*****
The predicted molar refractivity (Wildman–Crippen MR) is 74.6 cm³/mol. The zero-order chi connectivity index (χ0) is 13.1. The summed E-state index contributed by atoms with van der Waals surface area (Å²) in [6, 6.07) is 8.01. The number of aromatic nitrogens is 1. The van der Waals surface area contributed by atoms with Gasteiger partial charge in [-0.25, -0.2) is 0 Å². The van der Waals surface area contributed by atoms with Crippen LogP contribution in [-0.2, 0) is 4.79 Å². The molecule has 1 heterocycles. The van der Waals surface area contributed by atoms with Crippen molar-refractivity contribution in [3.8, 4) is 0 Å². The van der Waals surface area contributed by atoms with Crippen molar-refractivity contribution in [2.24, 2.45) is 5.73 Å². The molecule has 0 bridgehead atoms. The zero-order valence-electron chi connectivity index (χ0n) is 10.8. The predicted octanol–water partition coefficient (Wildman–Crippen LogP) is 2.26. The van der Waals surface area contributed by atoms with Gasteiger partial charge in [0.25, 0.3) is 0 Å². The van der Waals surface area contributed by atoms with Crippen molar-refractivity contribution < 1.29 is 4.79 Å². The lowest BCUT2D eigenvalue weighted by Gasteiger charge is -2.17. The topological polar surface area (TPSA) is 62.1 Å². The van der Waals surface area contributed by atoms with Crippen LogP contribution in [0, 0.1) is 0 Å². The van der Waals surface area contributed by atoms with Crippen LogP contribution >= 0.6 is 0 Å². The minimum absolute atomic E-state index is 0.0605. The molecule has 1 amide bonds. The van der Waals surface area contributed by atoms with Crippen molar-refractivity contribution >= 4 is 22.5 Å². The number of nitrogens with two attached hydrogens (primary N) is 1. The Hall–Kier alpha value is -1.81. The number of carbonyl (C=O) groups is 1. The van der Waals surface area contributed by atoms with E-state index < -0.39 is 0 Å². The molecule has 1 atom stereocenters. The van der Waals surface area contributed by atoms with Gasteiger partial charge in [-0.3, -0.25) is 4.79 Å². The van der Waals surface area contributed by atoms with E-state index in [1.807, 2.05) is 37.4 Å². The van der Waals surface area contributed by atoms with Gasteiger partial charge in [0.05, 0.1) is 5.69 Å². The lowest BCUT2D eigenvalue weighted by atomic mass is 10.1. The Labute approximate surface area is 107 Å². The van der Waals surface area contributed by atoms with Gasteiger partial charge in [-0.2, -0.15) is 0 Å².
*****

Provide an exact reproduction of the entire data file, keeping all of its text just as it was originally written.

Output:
The predicted molar refractivity (Wildman–Crippen MR) is 74.6 cm³/mol. The zero-order chi connectivity index (χ0) is 13.1. The summed E-state index contributed by atoms with van der Waals surface area (Å²) in [6, 6.07) is 8.01. The number of aromatic nitrogens is 1. The van der Waals surface area contributed by atoms with Gasteiger partial charge in [-0.25, -0.2) is 0 Å². The van der Waals surface area contributed by atoms with Crippen LogP contribution in [-0.2, 0) is 4.79 Å². The molecule has 1 heterocycles. The van der Waals surface area contributed by atoms with Crippen molar-refractivity contribution in [3.8, 4) is 0 Å². The van der Waals surface area contributed by atoms with Crippen molar-refractivity contribution in [2.24, 2.45) is 5.73 Å². The molecule has 0 bridgehead atoms. The zero-order valence-electron chi connectivity index (χ0n) is 10.8. The predicted octanol–water partition coefficient (Wildman–Crippen LogP) is 2.26. The van der Waals surface area contributed by atoms with Gasteiger partial charge in [0.25, 0.3) is 0 Å². The van der Waals surface area contributed by atoms with Crippen molar-refractivity contribution < 1.29 is 4.79 Å². The lowest BCUT2D eigenvalue weighted by Gasteiger charge is -2.17. The topological polar surface area (TPSA) is 62.1 Å². The van der Waals surface area contributed by atoms with Crippen LogP contribution in [0, 0.1) is 0 Å². The van der Waals surface area contributed by atoms with Crippen LogP contribution >= 0.6 is 0 Å². The minimum absolute atomic E-state index is 0.0605. The molecule has 1 amide bonds. The van der Waals surface area contributed by atoms with Crippen molar-refractivity contribution >= 4 is 22.5 Å². The number of nitrogens with two attached hydrogens (primary N) is 1. The Hall–Kier alpha value is -1.81. The number of carbonyl (C=O) groups is 1. The van der Waals surface area contributed by atoms with E-state index < -0.39 is 0 Å². The molecule has 1 atom stereocenters. The van der Waals surface area contributed by atoms with Gasteiger partial charge in [-0.3, -0.25) is 4.79 Å². The van der Waals surface area contributed by atoms with E-state index in [1.807, 2.05) is 37.4 Å². The van der Waals surface area contributed by atoms with Gasteiger partial charge in [0.05, 0.1) is 5.69 Å². The lowest BCUT2D eigenvalue weighted by atomic mass is 10.1. The Labute approximate surface area is 107 Å². The van der Waals surface area contributed by atoms with Gasteiger partial charge in [-0.2, -0.15) is 0 Å².